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Timing the move: should you live in a retirement community for your own health

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Mabel walks around the block in my neighborhood every day.  Her garden used to be a tribute to sustainable living and so she stops to chat with the neighbors about gardening if she finds them out in the yard.  Mabel’s always been an independent soul with a fierce determination.  She once stopped an abusive ex-husband from coming around by nailing a live snake to her doorframe.  That was perhaps 50 or 60 years ago and now Mabel has Alzheimer’s and her independent spirit means that she continues to live in her little house with little interference from others.  According to the Alzheimer’s Association about one in seven people with Alzheimer’s lives alone just like Mabel.

Americans are an independent lot so it shouldn’t be surprising that we tend to live alone even when we need help with performing activities of daily living.  The Administration on Aging estimates that about 30 percent of older adults live alone, almost half of women over the age of 75 and about a third of centenarians live alone.  Unfortunately not everyone is like Mabel who can count on family members and neighbors to keep her safe and provide her with company.  A 2013 study found that social isolation and loneliness are associated with a greater risk of dying and that of the two isolation was the more important.

Will Mabel someday move into a different housing situation?  It’s possible that her daughter or grandson might choose to move in with Mabel if she continues to be physically healthy but her cognitive function continues to decline.  Despite the frequent walks she takes she could at some point suffer physical ailments as well.  But, with so many people looking out for Mabel she’s in a unique position to continue to live alone if it remains a healthy choice for her.  Unfortunately, a lot of people don’t have the same support system and their homes and neighborhood’s become a serious and even deadly threat.  For those people, moving to a retirement community earlier rather than later should be on their agenda.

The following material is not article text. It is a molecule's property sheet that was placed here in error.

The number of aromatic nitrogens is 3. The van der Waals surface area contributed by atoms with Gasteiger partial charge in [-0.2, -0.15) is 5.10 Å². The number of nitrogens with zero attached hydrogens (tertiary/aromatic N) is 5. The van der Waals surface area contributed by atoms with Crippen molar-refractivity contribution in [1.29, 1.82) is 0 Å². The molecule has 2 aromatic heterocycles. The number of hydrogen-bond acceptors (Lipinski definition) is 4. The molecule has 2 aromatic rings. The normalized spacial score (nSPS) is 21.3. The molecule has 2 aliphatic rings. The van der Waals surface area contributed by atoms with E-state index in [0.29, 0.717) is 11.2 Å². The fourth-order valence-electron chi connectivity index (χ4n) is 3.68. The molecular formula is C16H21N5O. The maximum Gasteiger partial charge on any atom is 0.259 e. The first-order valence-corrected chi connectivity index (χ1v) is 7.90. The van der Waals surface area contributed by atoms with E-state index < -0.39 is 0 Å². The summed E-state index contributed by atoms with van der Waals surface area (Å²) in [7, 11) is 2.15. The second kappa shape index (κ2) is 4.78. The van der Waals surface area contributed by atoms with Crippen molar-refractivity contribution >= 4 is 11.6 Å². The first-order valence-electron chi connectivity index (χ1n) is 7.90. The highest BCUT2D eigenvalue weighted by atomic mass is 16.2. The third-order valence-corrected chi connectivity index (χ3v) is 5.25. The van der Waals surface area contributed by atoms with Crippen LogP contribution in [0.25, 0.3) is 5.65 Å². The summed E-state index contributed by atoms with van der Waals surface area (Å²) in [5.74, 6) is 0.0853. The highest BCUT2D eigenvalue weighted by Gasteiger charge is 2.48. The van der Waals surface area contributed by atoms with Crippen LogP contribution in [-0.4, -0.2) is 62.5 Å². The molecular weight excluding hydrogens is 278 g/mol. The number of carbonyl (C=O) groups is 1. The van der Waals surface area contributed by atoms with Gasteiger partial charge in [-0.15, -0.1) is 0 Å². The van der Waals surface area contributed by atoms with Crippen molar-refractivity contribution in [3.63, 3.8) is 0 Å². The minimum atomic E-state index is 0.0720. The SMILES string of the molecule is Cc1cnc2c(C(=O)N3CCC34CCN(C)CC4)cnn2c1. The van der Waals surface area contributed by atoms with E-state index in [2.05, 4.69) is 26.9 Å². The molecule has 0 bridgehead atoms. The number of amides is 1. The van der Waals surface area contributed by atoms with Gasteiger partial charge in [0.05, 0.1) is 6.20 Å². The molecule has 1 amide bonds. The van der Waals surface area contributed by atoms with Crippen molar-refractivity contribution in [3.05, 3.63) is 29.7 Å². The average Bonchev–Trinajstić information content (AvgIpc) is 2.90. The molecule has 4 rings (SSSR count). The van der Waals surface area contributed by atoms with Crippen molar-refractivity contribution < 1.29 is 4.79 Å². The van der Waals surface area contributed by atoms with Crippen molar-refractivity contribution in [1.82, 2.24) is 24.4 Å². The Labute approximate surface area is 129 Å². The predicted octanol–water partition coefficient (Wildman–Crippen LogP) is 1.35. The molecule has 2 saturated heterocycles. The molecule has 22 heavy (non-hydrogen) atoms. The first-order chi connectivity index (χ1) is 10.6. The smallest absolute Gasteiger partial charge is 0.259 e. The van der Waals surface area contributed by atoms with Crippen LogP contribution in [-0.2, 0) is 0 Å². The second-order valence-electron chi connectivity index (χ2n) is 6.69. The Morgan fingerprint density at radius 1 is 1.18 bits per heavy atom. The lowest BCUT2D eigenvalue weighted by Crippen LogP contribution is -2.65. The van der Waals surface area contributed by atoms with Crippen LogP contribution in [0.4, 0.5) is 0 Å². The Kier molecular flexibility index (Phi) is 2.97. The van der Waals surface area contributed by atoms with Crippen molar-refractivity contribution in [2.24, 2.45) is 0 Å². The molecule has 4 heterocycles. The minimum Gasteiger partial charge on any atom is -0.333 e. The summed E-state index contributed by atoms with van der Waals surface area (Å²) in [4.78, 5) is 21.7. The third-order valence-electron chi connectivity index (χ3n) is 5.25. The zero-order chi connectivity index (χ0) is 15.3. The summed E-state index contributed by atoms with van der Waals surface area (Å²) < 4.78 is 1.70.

It’s common sense that if someone you love is having trouble with medication management issues, poor eyesight, social isolation, poor nutrition or malnutrition, or safety hazards, it may be time to consider an alternative to their continued living alone.  But, what many people don’t consider is that moving anywhere after your health degrades may be too little, too late.  You want to have the time when you are still healthy to be able to learn and become familiar with the new people, neighborhood and home before you experience a downturn in your health.  In addition, your environment often causes many of the health issues people suffer from when they age, whether it’s poorer quality health because medications aren’t taken correctly, poor nutrition, a fall in an unsafe house or just the absence of company as shown in the study I referenced above.   Moving may actually improve your health once you leave an unsafe situation.  Retirement communities provides older adults a good option for expanding social networks and staying actively engaged.

A lot of people create barriers to the idea of moving into any community specifically for seniors when it becomes apparent that living on their own is no longer safe or healthy but the benefit to such a move is that those kinds of communities offer a wide range of social activities while providing mostly unobtrusive health monitoring and medication management.  In addition, as we age our social networks like old co-workers and friends begin to shrink as those people move, become ill or die and retirement communities provide your loved one someone to eat a meal or attend an activity with.  And while living alone benefits many people, it also has costs to others.  Mabel’s daughter isn’t complaining about driving across town to check on her mother each day but like many caregivers she provides unpaid help to allow her mother to remain at home.

If you’re concerned about the cost of paying for assisted living or some other level of care, Veteran Benefits and Medicaid can often provide assistance if an individual needs help with activities of daily living.

More to read:

11 ways to ease loneliness

Choosing housing that allows you to remain independent

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